Empowering teachers is the best way to improve classroom discipline and, in the process, solve the teacher shortage crisis in the UAE.
Give UAE teachers the tools to discipline
There are many reasons why schools in the Emirates frequently report a shortage of teaching talent - such as low pay and poor benefits. But there is a more fundamental reason that teachers themselves care deeply about: respect, or more accurately, the lack of it.
As The National reported yesterday, classroom teachers say they are not empowered to enforce discipline in their classrooms. And this lack of authority, teachers told the Federal National Council, can have a toxic effect on classroom moral.
The concerns surfaced during a conversation about laws banning the use of corporal punishment. Clearly, we welcome such a ban. Using violence to enforce order is counterproductive; banned in many countries, this method has been repeatedly linked to aggressive behaviour among adults who had been subjected to it at young age. There are clearly other, better ways to discipline a child.
The challenge in the UAE is finding and employing those "other ways". In the West, as well as in many countries in the East, teachers are empowered to suspend or detain a child after class in case of a serious breach of disciplinary codes. Merely suggesting after school detention or summer study - two horrific thoughts to many a grade-schoolers around the world - is often enough to prompt a badly behaving child to sit up straight and listen. Expelling a child, the most serious option for educators, carries a social stigma so serious that many students shape up.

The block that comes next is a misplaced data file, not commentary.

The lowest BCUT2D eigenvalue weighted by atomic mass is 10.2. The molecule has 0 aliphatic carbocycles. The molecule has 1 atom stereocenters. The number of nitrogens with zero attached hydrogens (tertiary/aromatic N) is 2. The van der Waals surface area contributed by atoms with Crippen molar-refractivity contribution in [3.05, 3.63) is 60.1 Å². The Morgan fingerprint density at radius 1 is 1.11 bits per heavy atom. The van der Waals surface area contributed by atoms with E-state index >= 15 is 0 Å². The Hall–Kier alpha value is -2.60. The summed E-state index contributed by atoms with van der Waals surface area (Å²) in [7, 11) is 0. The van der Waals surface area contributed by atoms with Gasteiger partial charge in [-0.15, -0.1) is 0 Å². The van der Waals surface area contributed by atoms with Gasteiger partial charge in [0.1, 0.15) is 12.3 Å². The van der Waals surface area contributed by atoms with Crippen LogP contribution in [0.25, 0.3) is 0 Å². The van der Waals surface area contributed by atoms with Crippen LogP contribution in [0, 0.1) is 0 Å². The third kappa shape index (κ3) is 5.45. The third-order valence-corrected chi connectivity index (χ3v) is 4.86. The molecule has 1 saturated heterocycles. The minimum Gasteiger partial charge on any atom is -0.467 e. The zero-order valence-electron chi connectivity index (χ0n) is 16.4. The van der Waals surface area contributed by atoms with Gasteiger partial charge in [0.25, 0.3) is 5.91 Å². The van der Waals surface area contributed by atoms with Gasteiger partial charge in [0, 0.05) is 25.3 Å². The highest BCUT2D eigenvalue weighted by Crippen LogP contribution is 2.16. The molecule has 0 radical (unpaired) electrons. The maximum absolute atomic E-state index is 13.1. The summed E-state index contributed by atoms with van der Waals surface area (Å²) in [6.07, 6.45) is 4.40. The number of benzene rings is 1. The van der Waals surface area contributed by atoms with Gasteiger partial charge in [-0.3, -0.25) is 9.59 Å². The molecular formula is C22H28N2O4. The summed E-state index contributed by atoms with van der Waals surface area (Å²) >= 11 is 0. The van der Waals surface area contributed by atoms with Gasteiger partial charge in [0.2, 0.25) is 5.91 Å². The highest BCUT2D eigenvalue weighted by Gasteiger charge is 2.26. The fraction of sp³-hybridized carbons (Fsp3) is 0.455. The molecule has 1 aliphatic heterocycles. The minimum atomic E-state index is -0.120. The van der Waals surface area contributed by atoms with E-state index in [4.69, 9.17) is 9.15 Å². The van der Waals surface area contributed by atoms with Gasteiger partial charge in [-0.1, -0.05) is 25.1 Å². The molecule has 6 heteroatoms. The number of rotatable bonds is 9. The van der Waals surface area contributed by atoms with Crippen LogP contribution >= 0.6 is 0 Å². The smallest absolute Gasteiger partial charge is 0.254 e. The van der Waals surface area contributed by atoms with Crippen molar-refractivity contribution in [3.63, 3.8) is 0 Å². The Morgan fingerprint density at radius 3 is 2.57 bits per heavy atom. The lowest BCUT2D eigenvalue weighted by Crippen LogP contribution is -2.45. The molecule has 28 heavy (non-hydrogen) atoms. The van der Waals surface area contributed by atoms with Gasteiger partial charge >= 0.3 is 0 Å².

Teachers in the UAE have fewer tools. Expressing exasperation, an Emirati teacher told the FNC: "Rules about behaviour are all aimed at teachers. They always make the teacher wrong in the end." Similar reasons caused an exodus of expatriate English teachers in 2010, which had been reported by this newspaper.
Clearly, this situation neither benefits schools looking to recruit teachers, or students looking to graduate.
Empowering teachers with classroom authority will require strong school administrators to defend their staff when overzealous parents object. Until teachers are given real authority to fail underperforming students, or push punishments when needed, teachers will never be viewed as anything more than glorified babysitters.
More than ever, learning requires discipline. Expecting teachers to teach without tools to enforce it is expecting a miracle.